(notes from studies)
I am following Mouffe (1988) in suggesting that every agent occupies multiple subject positions. And although there are many possible constructions of these “multiple subjectivities,” they must be articulated, that is, constructed politically through discourse (by which Mouffe means the full range of speech acts and other practices). Subject positions and identities are neither pre-existing, nor analytically or politically privileged. Mouffe, therefore, is opposed to any form of class reductionism and to the notion of a paradigmatic expression of class position. Significantly, Mouffe does not claim that class is nonexistent, or that it cannot become the basis for counterhegemonic struggle, only that it is one of an array of available subject positions that must be politically articulated in order to become the locus of social struggle. At the same time, the range of possible emergent identities is not infinite. In the contemporary period, race, class, gender and sexuality have become visible and politicized as particularly powerful axes of social experience, knowledge and politics—that is, of identity. (Conway, 2004: 26)
Collective identities are actively constructed while constantly interacting with and being shaped by multiple social forces (Alvarez and Escobar, 1992: 321). Therefore, all forms of collective action (perhaps all social processes) need to be understood, at least in part, in terms of identity formation. (Conway, 2004: 27)
New spaces of resistance are being opened up, where our “place” (in all its meanings) is considered fundamentally important to our perspective, our location in the world, and our right and ability to challenge dominant discourses of power. (Keith and Pile, 1993: 6)
Recent developments in radical geography have problematized place as a process (Massey 1994). Places are constantly being produced through social relations and practices, which are inherently dynamic and conflictual. Places are produced through social contestation. The production of space as place is riven through with the exercise of power(s) and resistance(s). Places cannot be represented as internally coherent or unitary, nor can they be conceived as static pieces of ground or neutral stages on which action takes place. Finally, and relatedly, especially under conditions of globalization, places can no longer be conceived of as pre-given or bounded locals. Places are being constituted in significant ways by forces and conditions arising beyond the place, including the globalization of place, trade, finance, international migration, environmental crises and transnational social movements. This is a new way of seeing place, and it complicates any inquiry into the relationship between places and their social movements. (Conway, 2004: 35-36)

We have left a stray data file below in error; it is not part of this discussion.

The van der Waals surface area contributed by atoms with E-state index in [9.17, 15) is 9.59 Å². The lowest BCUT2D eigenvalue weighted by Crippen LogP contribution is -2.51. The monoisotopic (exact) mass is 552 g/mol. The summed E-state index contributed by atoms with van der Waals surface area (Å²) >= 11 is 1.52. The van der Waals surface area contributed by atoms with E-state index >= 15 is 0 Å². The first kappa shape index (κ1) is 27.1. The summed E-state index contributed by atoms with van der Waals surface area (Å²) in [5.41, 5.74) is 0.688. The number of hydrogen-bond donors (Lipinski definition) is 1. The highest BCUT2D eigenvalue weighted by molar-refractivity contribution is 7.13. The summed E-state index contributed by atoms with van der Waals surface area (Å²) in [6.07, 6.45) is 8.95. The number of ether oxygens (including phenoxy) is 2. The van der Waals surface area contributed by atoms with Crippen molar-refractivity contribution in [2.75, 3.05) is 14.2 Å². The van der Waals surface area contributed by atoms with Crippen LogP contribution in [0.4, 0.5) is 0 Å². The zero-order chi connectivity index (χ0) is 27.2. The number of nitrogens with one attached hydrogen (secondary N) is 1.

Place-based identities are not necessarily place-bound identities nor naively preservationist nor politically conservative. (Conway, 2004: 37)
The identities of place are always unfixed, contested and multiple. And the particularity of any place is, in these terms, constructed not by placing boundaries around it and defining its identity through counterposition to the other which lies beyond, but precisely (in part) through the specificity of the mix of links and interconnections to that “beyond.” Places viewed in this way are open and porous. (Massey, 1994: 5)
Massey argues for the possibility of a progressive and “global sense of place,” in which specificity of a place is constituted by the “particular constellation of social relations [of many scales], meeting and weaving together at a particular locus” and interacting with the “accumulated history of a place” (1994: 154). In this conceptualization, places retain their uniqueness without fixing essentialist identities and boundaries (Massey 1994). Places are thereby produced by social relations that stretch across space and through time-memory-history. (Conway, 2004: 38)
Alvarez, Sonia E. and Arturo Escobar. “Theoretical and Political Horizons of Change in Contemporary Latin American Social Movements.” The Making of Social Movements in Latin America. Eds. S.E. Alvarez and A. Escobar. Boulder, CO: Westview Press, 1992:
Conway, Janet M. Identity, Place, Knowledge: Social Movements Contesting Globalization. Halifax, Nova Scotia: Fernwood, 2004.
Keith, Michael and Steve Pile. “The Politics of Place.” Place and the Politics of Identity. eds. M. Keith and S. Pile. NY: Routledge, 1993:
Massey, Doreen. Space, Place and Gender. Polity Press, 1994.
Mouffe, Chantal. “Hegemony and New Political Subjects: Toward a New Concept of Democracy.” Marxism and the Interpretation of Culture. Urbana: University of Illinois Press, 1988: